“I will not eat all my hurricane snacks at once. I will not eat all my hurricane snacks at once. I will not eat all my hurricane snacks at once. I will not eat all my hurricane snacks at once.”
I saw this as a meme and laughed to myself. Been there. Back to the store for more chips.
At second glance, I thought, “Wow, this really reinforces the message that we shouldn’t eat a bunch of snacks in one sitting. #problematicmeme” (I think in hashtags now).
So, why are your hurricane snacks already gone? What’s problematic?
Here are some hypotheses:
- You don’t keep snacks around and restrict from snacks or “junk food.” You do this because you worry about being tempted to overeat and/or you worry that you’re going to gain weight. These foods hold a higher reward value because they’re “naughty” or “bad.” (See my last post about labeling food good and bad.) Because they’re naughty, they become more seductive and desirable.
- Survival brain. Something big and stressful is coming. If you’ve watched the news, it sounds even bigger and more stressful. Your body is literally in survival mode, getting ready to store a bunch of extra fuel in case you need to fight or flee in an emergency. The nervous system is a mighty controller that no diet or eating disorder can outsmart.
- You’re feeling some feels. (Might go with survival brain). You might be nervous, bored, anxious, stressed, excited, expectant, angry, disappointed, restless….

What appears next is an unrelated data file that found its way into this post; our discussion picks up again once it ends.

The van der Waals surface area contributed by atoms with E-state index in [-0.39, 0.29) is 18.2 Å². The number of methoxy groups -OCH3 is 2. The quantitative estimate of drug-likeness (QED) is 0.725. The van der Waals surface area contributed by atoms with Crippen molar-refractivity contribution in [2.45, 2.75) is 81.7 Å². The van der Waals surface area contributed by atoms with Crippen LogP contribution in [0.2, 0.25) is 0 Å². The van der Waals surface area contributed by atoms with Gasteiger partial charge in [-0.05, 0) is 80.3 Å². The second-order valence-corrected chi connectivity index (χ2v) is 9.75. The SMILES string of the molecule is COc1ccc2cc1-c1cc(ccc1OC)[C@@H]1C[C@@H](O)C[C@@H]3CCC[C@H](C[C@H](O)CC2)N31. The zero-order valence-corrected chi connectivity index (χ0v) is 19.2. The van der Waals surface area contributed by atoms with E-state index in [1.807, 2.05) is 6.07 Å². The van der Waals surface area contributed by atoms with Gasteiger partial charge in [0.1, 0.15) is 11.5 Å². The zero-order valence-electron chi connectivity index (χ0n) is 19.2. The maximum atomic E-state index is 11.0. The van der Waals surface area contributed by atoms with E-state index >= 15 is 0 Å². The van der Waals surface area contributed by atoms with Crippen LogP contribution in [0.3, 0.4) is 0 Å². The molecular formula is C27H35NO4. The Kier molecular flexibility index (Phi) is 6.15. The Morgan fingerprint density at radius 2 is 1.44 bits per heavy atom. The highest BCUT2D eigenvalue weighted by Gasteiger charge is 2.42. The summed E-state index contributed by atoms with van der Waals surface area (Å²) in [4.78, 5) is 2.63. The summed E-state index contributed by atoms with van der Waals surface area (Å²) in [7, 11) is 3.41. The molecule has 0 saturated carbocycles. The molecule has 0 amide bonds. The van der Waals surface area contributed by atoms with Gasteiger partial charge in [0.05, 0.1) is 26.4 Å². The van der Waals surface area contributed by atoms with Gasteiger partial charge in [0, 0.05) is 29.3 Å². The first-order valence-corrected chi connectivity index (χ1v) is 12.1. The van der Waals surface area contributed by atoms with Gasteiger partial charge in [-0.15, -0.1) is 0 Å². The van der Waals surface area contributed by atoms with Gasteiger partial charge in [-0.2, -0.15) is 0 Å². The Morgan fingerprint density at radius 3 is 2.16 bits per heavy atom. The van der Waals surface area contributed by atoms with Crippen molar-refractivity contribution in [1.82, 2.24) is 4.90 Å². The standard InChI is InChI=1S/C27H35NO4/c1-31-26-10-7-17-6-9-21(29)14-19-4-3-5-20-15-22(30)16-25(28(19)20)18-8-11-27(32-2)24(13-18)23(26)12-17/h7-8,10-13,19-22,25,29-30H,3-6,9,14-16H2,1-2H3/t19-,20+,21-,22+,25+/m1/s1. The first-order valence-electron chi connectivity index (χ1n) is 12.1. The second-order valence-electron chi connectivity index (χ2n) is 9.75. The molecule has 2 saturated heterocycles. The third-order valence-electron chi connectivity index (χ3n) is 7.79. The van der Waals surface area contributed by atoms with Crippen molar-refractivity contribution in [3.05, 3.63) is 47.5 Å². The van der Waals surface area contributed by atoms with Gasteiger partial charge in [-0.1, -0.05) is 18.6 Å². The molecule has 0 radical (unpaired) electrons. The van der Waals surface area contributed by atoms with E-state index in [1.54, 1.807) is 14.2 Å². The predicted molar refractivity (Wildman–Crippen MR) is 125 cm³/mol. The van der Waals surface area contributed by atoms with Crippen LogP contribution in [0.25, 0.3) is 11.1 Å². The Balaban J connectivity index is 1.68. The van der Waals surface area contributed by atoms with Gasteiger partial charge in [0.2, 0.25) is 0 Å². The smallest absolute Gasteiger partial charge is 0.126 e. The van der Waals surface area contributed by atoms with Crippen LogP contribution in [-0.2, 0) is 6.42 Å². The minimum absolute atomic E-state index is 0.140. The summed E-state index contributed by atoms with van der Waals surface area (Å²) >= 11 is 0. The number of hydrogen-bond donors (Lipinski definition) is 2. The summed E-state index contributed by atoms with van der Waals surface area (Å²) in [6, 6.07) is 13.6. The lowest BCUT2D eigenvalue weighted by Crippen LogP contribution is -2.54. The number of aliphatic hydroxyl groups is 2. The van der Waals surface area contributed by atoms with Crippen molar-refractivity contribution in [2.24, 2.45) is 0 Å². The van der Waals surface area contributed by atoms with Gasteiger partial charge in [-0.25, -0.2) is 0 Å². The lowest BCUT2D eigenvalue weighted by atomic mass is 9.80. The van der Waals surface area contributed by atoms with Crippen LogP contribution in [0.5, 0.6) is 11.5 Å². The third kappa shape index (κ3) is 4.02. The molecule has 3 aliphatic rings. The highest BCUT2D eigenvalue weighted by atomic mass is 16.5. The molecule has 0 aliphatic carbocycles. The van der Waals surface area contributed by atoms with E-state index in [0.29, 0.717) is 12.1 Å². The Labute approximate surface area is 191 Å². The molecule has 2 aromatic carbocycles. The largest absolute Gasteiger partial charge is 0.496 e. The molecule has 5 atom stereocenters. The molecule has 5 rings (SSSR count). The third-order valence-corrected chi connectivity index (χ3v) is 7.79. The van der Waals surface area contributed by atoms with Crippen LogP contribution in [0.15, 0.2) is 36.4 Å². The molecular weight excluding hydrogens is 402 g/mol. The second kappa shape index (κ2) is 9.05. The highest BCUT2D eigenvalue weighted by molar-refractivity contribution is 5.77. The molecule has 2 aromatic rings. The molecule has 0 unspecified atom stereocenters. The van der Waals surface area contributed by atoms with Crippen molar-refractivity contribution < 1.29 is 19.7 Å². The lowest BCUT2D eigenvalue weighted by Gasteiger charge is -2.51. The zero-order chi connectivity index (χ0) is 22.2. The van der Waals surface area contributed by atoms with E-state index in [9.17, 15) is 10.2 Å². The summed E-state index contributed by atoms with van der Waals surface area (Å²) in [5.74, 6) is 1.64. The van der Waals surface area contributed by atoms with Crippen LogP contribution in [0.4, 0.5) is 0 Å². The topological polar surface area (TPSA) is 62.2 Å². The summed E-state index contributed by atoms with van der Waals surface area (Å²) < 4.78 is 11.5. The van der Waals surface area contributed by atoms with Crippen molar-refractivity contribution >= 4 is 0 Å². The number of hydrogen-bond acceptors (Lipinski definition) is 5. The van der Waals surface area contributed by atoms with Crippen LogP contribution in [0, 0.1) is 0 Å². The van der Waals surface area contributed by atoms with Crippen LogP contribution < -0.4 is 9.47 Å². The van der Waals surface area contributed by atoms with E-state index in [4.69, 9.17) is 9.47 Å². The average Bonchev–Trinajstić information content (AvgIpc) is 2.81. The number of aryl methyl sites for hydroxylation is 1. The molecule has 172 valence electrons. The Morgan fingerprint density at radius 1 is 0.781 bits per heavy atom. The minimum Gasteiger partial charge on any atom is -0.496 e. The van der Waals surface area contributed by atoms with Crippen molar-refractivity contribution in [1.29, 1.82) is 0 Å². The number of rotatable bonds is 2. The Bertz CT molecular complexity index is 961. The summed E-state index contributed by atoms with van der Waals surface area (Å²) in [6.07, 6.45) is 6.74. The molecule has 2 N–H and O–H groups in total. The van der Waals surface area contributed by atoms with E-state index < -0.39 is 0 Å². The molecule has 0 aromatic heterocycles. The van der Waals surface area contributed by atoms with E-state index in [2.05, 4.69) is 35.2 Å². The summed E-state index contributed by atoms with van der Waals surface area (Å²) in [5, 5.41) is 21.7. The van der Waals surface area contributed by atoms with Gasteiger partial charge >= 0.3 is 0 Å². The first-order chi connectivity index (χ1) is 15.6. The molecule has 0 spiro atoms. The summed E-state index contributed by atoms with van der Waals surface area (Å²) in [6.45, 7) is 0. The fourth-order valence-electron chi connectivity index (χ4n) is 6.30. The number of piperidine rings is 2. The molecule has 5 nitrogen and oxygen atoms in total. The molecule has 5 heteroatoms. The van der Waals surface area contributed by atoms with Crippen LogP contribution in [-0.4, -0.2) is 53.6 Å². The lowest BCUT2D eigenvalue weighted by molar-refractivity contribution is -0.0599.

- You need comfort, fun or distraction. When you feel the feels, you might need a little extra TLC. Normal eating includes eating for comfort.
- “My diet starts tomorrow” or “The Last Supper” Mentality (i.e. You think, “This is a special circumstance, so I can splurge and work it off later.”). What we know is this mentality can reinforce shame for indulgence, restriction as penance, and binging when the body/mind/spirit doesn’t get what it needs.
- Food insecurity. For folks that don’t have access to food on the regular, the brain/body may conspire to eat more as a means of survival when there is access to food. If you’ve lived most of your life food insecure, then it’s more likely that eating a lot at once gets engrained in your body behaviors (which also ties into comfort eating and begs us to look at deeper problems that contribute to diets and eating disorders as a symptom of much larger injustices).
- You’re hungry. *Gasp* Could it be?! (Yes, yes it could).
It’s not a bad thing to eat all your snacks. To eat snacks. To eat.
Here’s what’s actually problematic:
Jokes about eating a lot, indulging, binging, bodies, body changes, weight gain or loss, looks…they’re all subtle ways diet culture whispers, “Hey you! If you’re laughing at that, then you’d better be on guard. Pretty soon they’re going to laugh at YOU.”
That, my friends, is why these kinds of memes and our assumptions about the “shoulds” of snacking need a deeper look. It’s easy to repost and laugh. Quite another to realize how we’re reinforcing messages that keep us prisoners in our own bodies.
Now go eat your damn hurricane snacks, give some compassion to your body, and save a Twix for me!